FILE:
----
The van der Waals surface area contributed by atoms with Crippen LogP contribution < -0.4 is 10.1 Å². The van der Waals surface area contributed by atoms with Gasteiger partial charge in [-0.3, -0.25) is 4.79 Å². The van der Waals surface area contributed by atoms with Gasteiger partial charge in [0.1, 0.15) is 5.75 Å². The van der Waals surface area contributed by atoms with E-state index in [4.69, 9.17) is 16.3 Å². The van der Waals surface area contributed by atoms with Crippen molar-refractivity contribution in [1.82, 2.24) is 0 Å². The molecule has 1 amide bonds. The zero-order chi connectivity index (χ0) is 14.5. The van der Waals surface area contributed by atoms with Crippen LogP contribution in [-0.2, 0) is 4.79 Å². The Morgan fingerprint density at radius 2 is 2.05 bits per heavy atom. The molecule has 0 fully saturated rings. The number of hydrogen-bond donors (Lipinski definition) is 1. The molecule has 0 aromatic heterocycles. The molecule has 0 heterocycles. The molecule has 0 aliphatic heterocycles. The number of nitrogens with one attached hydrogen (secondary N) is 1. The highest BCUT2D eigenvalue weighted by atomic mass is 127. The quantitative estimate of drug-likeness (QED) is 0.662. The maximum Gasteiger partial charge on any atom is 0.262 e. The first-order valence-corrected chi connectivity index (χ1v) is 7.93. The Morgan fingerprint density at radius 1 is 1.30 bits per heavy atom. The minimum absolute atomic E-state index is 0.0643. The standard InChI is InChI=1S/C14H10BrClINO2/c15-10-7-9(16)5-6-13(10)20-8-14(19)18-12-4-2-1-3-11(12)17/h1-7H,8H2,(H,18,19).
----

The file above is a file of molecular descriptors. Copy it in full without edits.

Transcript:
The van der Waals surface area contributed by atoms with Crippen LogP contribution < -0.4 is 10.1 Å². The van der Waals surface area contributed by atoms with Gasteiger partial charge in [-0.3, -0.25) is 4.79 Å². The van der Waals surface area contributed by atoms with Gasteiger partial charge in [0.1, 0.15) is 5.75 Å². The van der Waals surface area contributed by atoms with E-state index in [4.69, 9.17) is 16.3 Å². The van der Waals surface area contributed by atoms with Crippen molar-refractivity contribution in [1.82, 2.24) is 0 Å². The molecule has 1 amide bonds. The zero-order chi connectivity index (χ0) is 14.5. The van der Waals surface area contributed by atoms with Crippen LogP contribution in [-0.2, 0) is 4.79 Å². The Morgan fingerprint density at radius 2 is 2.05 bits per heavy atom. The molecule has 0 fully saturated rings. The number of hydrogen-bond donors (Lipinski definition) is 1. The molecule has 0 aromatic heterocycles. The molecule has 0 heterocycles. The molecule has 0 aliphatic heterocycles. The number of nitrogens with one attached hydrogen (secondary N) is 1. The highest BCUT2D eigenvalue weighted by atomic mass is 127. The quantitative estimate of drug-likeness (QED) is 0.662. The maximum Gasteiger partial charge on any atom is 0.262 e. The first-order valence-corrected chi connectivity index (χ1v) is 7.93. The Morgan fingerprint density at radius 1 is 1.30 bits per heavy atom. The minimum absolute atomic E-state index is 0.0643. The standard InChI is InChI=1S/C14H10BrClINO2/c15-10-7-9(16)5-6-13(10)20-8-14(19)18-12-4-2-1-3-11(12)17/h1-7H,8H2,(H,18,19).